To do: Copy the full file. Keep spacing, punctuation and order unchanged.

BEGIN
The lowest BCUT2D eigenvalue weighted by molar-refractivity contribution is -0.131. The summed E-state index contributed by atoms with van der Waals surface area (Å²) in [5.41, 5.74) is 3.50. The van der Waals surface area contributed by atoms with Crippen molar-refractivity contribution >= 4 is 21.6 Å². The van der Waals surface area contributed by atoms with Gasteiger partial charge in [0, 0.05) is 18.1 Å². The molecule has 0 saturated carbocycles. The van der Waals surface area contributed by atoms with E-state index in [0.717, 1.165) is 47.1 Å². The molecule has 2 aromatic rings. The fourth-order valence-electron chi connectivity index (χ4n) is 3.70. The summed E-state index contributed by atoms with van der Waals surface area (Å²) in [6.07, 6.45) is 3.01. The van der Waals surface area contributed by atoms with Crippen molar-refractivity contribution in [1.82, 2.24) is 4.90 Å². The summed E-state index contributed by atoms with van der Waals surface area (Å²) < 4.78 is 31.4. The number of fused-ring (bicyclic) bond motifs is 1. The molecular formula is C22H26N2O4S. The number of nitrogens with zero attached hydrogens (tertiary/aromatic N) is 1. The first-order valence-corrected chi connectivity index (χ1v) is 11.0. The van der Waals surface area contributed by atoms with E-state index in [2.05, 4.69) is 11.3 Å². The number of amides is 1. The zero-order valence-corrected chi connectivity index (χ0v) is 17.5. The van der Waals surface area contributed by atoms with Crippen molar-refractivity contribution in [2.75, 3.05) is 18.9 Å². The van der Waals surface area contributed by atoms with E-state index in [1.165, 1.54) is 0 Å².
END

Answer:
The lowest BCUT2D eigenvalue weighted by molar-refractivity contribution is -0.131. The summed E-state index contributed by atoms with van der Waals surface area (Å²) in [5.41, 5.74) is 3.50. The van der Waals surface area contributed by atoms with Crippen molar-refractivity contribution >= 4 is 21.6 Å². The van der Waals surface area contributed by atoms with Gasteiger partial charge in [0, 0.05) is 18.1 Å². The molecule has 0 saturated carbocycles. The van der Waals surface area contributed by atoms with E-state index in [0.717, 1.165) is 47.1 Å². The molecule has 2 aromatic rings. The fourth-order valence-electron chi connectivity index (χ4n) is 3.70. The summed E-state index contributed by atoms with van der Waals surface area (Å²) in [6.07, 6.45) is 3.01. The van der Waals surface area contributed by atoms with Crippen molar-refractivity contribution in [1.82, 2.24) is 4.90 Å². The summed E-state index contributed by atoms with van der Waals surface area (Å²) < 4.78 is 31.4. The number of fused-ring (bicyclic) bond motifs is 1. The molecular formula is C22H26N2O4S. The number of nitrogens with zero attached hydrogens (tertiary/aromatic N) is 1. The first-order valence-corrected chi connectivity index (χ1v) is 11.0. The van der Waals surface area contributed by atoms with E-state index in [2.05, 4.69) is 11.3 Å². The number of amides is 1. The zero-order valence-corrected chi connectivity index (χ0v) is 17.5. The van der Waals surface area contributed by atoms with Crippen molar-refractivity contribution in [2.75, 3.05) is 18.9 Å². The van der Waals surface area contributed by atoms with E-state index in [1.165, 1.54) is 0 Å².